Autumn clematis, how sweet it is
By By Steve Strong / area horticulture extension agent
Aug. 20, 2003
Plant lovers out for a stroll or a lazy drive with the windows down can catch a whiff and a glimpse of one of Mississippi's best native wildflowers for late summer color.
Sweet autumn clematis covers roadside privet hedges and fences with cascades of billowy white blooms from now through September. It's a semi-evergreen climbing vine that thrives in moist thickets and neglected areas.
Clematis paniculata, or sweet autumn clematis, is one of the 200 species of related herbs and trailing woody vines found throughout the temperate regions of the Southeast. It is easily identified by its masses of small, white, star-shaped flowers that emit a pleasant, sweet fragrance, with compound leaves arranged opposite on the stem with three leaflets each.
Not to be confused with poison ivy, which has toothier leaflets, this type of clematis can be found naturally climbing over the tops of larger shrubs and along creek banks. Moist woods offer the same type of habitat for two of sweet autumn's cousins, Clematis crispa, (swamp leather-flower, small blue bell shaped blooms), and Clematis glaucophylla (pink bloomed small leather-flower).
Sweet autumn is one of the most vigorous of the native clematis vines, and may be too invasive for some gardeners. This plant wants a lot of room to grow, and like other clematis species, seems to prefer full sunlight while having its roots cooled by the shade of other shrubs nearby.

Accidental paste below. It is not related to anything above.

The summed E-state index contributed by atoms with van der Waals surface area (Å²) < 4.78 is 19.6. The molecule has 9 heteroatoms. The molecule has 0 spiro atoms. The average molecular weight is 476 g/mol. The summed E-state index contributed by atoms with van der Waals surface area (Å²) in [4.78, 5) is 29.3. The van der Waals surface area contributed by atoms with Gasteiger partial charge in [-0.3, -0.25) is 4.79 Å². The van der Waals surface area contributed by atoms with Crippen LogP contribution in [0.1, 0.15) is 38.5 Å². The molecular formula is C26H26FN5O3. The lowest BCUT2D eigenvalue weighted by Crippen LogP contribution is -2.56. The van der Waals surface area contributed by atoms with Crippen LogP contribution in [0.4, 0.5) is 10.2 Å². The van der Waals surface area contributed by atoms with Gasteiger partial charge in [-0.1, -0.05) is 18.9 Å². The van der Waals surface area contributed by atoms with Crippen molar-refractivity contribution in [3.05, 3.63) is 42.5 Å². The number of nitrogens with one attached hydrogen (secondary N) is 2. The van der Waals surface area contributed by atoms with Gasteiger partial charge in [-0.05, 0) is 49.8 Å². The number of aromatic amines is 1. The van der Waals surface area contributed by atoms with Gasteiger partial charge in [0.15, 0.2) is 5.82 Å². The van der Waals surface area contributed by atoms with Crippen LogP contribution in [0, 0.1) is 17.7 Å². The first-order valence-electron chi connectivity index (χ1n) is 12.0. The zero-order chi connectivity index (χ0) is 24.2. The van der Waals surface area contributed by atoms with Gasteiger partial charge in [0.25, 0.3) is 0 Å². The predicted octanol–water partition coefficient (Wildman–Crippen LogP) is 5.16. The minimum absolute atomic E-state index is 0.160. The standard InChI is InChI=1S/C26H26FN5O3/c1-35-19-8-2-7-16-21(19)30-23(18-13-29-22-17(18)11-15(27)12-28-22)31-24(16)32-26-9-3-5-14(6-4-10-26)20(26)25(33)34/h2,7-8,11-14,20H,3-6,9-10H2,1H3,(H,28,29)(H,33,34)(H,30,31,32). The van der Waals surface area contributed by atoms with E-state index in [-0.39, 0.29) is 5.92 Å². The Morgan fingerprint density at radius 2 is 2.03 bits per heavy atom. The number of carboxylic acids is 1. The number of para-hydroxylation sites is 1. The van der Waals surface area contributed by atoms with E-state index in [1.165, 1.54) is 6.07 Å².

The flowers are particularly attractive to honeybees that swarm the vines in late summer when other pollen-producing plants become scarce. There are conflicting reports about whether clematis pollen causes an off-flavor in homegrown honey, but another attractive feature of sweet autumn is the silvery-plumed seed clusters that resemble spent dandelion blooms.
The hybrid clematis vines that most gardeners train around mailboxes and lampposts are actually native to Asia and the Himalayas, and are a little more challenging to grow. The larger flowering hybrid types are adapted to much cooler weather, and one tip for success is using a good amount of mulch to help shade the roots (or let the vine grow inside of an evergreen shrub).
A second key to success for the hybrids is keeping the soil pH near neutral, around 6.5 to 8.0. Most soils in East Mississippi are somewhat acidic and require periodic applications of lime to maintain the optimum soil pH to grow clematis.
Soil testing through Mississippi State University is just $6 per pint size sample, and fall is a perfect time for soil analysis.
Unlike the hybrids, Sweet Autumn clematis is rarely found in local garden centers since it is more of a roadside weed that can be easily propagated by seeds and cuttings.
The seeds persist on the vine for several months and can be collected any time in the fall, with refrigeration for three to four months recommended to increase germination. Sowing indoors will speed up the growth cycle, but new plants may take two years or longer to flower.
For more information on Mississippi wildflowers or other gardening information, contact the county Extension office at (601) 482-9764, or me directly at firstname.lastname@example.org.
Also go to the Mississippi State University Web site at www.msucares.com for additional articles on hot new plants and upcoming gardening events.